Talk with Dr. Harold Harder and you realize he's a man on a mission. As president of Blessings International, he's actually a man on a multitude of international missions. Tulsa, OK-based Blessings is a 501(c)(3) nonprofit organization that provides pharmaceuticals, vitamins, and medical supplies to teams or missions. Drugs are supplied to clinics and hospitals in developing nations that serve indigent populations.
Blessings is also involved in its own benevolent projects that provide pharmaceuticals to locations of special need and/or disaster relief, as well as delivering medicines used by other organizations for their missions. Blessings' work was made much easier late last year when it added an Enercon Compak™ Jr. portable induction cap sealer, a Modular Packaging Systems' MC-2 tablet counter-filler, and a Model R310 semi-automatic labeler from Universal Labeling Systems.
"In any one year, we supply between 70 and 90 countries worldwide with products," says Harder, who earned a Ph.D in biophysics and a fellowship in pharmacology. "In our 25 years, we've shipped to more than 140 countries. Our products are all shipped outside the United States." Harder explains that 95% of these products are solid-dose tablets or capsules.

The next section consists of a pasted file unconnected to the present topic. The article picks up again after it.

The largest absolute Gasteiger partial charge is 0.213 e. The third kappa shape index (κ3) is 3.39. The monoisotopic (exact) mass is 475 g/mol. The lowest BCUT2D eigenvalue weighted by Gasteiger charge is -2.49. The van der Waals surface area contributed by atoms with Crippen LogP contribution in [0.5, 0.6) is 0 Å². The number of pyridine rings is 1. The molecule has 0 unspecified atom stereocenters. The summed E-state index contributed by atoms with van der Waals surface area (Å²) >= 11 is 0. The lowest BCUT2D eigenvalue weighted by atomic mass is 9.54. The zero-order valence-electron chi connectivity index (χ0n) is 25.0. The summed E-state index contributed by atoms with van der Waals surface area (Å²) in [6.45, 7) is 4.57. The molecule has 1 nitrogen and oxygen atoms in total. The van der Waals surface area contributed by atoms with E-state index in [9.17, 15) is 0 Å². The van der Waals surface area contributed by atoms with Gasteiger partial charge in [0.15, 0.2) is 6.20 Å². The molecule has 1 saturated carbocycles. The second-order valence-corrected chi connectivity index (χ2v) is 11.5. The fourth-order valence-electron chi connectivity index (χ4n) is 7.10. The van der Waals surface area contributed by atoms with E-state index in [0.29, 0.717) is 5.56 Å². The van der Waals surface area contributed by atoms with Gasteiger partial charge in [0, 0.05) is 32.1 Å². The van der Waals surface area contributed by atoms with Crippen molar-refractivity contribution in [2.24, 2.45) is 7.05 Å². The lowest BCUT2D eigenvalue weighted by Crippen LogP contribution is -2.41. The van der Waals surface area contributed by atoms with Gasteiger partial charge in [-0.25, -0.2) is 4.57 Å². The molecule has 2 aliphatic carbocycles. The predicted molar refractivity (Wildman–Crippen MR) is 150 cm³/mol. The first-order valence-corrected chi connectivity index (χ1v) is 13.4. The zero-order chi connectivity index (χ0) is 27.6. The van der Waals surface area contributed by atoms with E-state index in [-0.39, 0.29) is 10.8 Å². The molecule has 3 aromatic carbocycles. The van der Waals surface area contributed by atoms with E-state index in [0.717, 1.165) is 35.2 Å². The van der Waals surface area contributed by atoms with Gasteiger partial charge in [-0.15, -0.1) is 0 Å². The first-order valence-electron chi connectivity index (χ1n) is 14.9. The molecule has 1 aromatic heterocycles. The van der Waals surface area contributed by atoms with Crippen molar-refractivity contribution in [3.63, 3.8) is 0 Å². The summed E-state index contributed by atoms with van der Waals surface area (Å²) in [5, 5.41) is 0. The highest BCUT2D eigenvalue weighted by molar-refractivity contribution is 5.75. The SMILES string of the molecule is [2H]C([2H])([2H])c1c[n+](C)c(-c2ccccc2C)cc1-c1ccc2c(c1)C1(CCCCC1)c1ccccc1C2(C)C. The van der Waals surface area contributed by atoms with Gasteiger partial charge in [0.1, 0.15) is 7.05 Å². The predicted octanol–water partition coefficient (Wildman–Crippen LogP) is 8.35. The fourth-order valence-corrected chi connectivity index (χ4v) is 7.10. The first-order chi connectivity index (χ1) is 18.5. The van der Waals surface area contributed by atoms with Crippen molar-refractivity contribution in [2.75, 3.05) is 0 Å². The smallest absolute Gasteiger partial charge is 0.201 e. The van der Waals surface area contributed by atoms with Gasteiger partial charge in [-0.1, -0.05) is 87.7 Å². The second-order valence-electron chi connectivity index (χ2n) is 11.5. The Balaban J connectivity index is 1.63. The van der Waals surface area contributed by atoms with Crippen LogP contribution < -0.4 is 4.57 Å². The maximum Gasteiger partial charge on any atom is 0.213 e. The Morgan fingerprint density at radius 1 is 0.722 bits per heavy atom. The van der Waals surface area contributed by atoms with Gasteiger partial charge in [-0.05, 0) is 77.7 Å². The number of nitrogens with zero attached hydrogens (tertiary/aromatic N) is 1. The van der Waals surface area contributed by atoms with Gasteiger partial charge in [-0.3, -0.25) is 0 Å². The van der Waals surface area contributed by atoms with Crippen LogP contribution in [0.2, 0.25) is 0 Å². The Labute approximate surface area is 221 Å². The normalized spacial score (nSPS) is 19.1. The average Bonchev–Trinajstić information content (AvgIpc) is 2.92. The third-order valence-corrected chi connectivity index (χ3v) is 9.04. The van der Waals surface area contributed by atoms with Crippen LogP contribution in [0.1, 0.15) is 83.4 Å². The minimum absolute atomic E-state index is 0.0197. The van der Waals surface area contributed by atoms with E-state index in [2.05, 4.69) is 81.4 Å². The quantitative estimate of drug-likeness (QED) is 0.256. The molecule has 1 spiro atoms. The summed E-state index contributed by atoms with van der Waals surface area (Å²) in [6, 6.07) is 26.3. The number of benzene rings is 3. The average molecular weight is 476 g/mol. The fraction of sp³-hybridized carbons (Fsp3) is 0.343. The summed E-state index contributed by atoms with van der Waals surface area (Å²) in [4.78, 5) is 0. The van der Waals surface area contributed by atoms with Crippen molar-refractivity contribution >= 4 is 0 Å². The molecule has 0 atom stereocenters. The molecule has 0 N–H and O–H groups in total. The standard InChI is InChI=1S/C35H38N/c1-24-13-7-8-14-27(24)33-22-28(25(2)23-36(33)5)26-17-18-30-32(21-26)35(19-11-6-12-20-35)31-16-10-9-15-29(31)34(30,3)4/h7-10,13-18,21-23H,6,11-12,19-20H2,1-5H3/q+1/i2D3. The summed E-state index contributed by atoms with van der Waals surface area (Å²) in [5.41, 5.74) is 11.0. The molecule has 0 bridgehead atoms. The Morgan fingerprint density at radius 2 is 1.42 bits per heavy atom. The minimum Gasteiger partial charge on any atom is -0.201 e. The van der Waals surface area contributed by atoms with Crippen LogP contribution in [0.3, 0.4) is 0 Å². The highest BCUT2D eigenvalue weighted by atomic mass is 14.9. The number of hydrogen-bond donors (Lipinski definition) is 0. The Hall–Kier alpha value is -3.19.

Blessings sources drugs globally, including the purchase of pharmaceuticals in the U.S. Most of the drugs purchased internationally are bought in bulk for economic reasons. Harder estimates that Blessings repackages nearly one-third of its drugs and vitamins. These are filled primarily into bottles at its 5,000-sq' facility, which the company plans to expand. The organization also outsources some of its packaging. Harder says, “We've really gotten more seriously into repackaging in the past year.
Filled bottles are manually capped before they're induction-sealed with the Enercon Compak Jr. "Before, we just used a pressure seal liner in a cap so when we hand-sealed it to the bottle, the pressure from screwing the cap tight would cause the glue on the liner to seal to the mouth of the bottle." Unlike hand sealing, the new process provides tamper evidence. That helps Blessings meet Good Manufacturing Practices and ship packages with a more professional appearance, which in turn creates a favorable impression of Blessings International.
The Compak™ Jr. is used on bottle sizes from 60 to 750 cc. The unit's timer is set to the number of seconds the inner seal requires for a secure bond. To seal the cap liner to the mouth of the bottle, the Blessings worker puts the Compak™ Jr.'s sealing head on the cap and presses a trigger on the handle of the machine. The timer counts down to zero as power is applied. Torque, power, and time may be adjusted to assure that seals are secure and consistent.
With the automated equipment, he says, "The time saved in getting the job done, at least to catch up with requests, is invaluable. Thus, the justification for obtaining the packaging equipment is not just long-term economics, it also relates to the timeliness of preparing these medicines for shipment." And for an organization on an international mission, those benefits become blessings.
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